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Thread: IO Level Up

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    IO Level Up

    First of all I will tell you what I did before getting to my main question

    I bought a new USB stick, wanted to get the Corsair Flash Voyager GTR, which got good reviews, and is one of the fastest USB 2.0 sticks on the market at the moment, but reading further at some comments, it seemed to have a problem concerning its durability, a lot of them refusing to work after some weeks. It seems to be a major problem, and Corsair knows about that. The 32GB which I wanted to buy is 80.

    Then I noticed that the USB 3.0 sticks are only slightly more expensive. So after long researches I checked out the Kingston Data Traveler Ultimate, which costs 100, is as fast as the Corsair in USB 2.0 mode, and of cause supports the faster USB 3.0. After reading again reviews about it, every site I read the reviews, gave it a golden or silver award, making it one of the best sticks on the market. So I bought it.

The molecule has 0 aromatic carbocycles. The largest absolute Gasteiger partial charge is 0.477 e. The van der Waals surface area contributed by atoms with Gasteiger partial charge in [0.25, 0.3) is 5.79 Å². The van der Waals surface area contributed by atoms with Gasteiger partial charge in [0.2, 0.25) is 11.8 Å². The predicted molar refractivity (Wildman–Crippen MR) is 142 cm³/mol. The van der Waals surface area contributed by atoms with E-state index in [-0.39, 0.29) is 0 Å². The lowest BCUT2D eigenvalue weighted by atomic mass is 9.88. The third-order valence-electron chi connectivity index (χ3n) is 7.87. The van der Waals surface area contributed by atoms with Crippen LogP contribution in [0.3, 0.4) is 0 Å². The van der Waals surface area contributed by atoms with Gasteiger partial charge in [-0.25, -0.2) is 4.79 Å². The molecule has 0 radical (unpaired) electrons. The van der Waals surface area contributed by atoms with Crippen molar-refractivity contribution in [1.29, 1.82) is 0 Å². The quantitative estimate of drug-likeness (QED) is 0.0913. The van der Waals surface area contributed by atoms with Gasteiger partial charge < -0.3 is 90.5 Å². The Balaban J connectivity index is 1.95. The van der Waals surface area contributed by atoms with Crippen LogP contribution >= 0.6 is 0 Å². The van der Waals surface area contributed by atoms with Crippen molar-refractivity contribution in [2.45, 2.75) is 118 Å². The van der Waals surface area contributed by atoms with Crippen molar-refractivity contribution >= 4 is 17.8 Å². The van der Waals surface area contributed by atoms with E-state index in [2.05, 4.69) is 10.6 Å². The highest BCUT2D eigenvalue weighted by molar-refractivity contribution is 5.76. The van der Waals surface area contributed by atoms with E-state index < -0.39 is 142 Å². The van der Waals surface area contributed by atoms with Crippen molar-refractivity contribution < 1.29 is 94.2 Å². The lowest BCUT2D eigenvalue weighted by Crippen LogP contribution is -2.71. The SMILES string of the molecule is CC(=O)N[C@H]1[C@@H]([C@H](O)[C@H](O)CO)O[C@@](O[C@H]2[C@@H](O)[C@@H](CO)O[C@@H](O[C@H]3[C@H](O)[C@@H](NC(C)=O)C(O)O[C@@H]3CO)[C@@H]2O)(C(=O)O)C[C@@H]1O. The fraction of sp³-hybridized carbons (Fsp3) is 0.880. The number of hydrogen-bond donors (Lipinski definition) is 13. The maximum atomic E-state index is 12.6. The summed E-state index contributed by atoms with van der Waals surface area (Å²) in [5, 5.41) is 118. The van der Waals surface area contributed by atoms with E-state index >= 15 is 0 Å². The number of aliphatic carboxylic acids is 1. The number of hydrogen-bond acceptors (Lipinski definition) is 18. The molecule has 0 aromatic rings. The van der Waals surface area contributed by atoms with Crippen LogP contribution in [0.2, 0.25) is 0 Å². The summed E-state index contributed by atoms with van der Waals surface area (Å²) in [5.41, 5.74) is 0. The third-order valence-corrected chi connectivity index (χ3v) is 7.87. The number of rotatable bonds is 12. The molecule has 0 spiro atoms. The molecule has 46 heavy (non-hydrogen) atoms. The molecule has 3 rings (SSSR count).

As my 2 USB 3.0 connectors are only on the back of my PC tower which stands on the floor, I also bought a USB 3.0 extension cable, which I will then put on my desk.

    Here's a picture of the USB stick:


    I was also tired of buying all the time external HDD, I still have some many, and they are taking up some space on my desk. I then saw in a magazine that there was now a new HDD dockingstation from Icy Box (Raidsonic), which supports also USB 3.0. I have a dockingstation from Sharkoon already, which supports SATA, IDE and both 2.5" and 3.5" disks. Checking these out, I saw that they have a lot of stuff from Icy Box, and they had a quite nice HDD enclosure, a vrey new one, also being USB 3.0. It was only 40, so only slightly more expensive than the dockingstation. So I bought one like that too. I think it's nicer to be able to open the enclosure, put the "internal" disk in you need, than having multiple external disks. First of all, internal disks are still cheaper, you can buy whatever brand you like, and you just store them in a drawer and take them out when you need.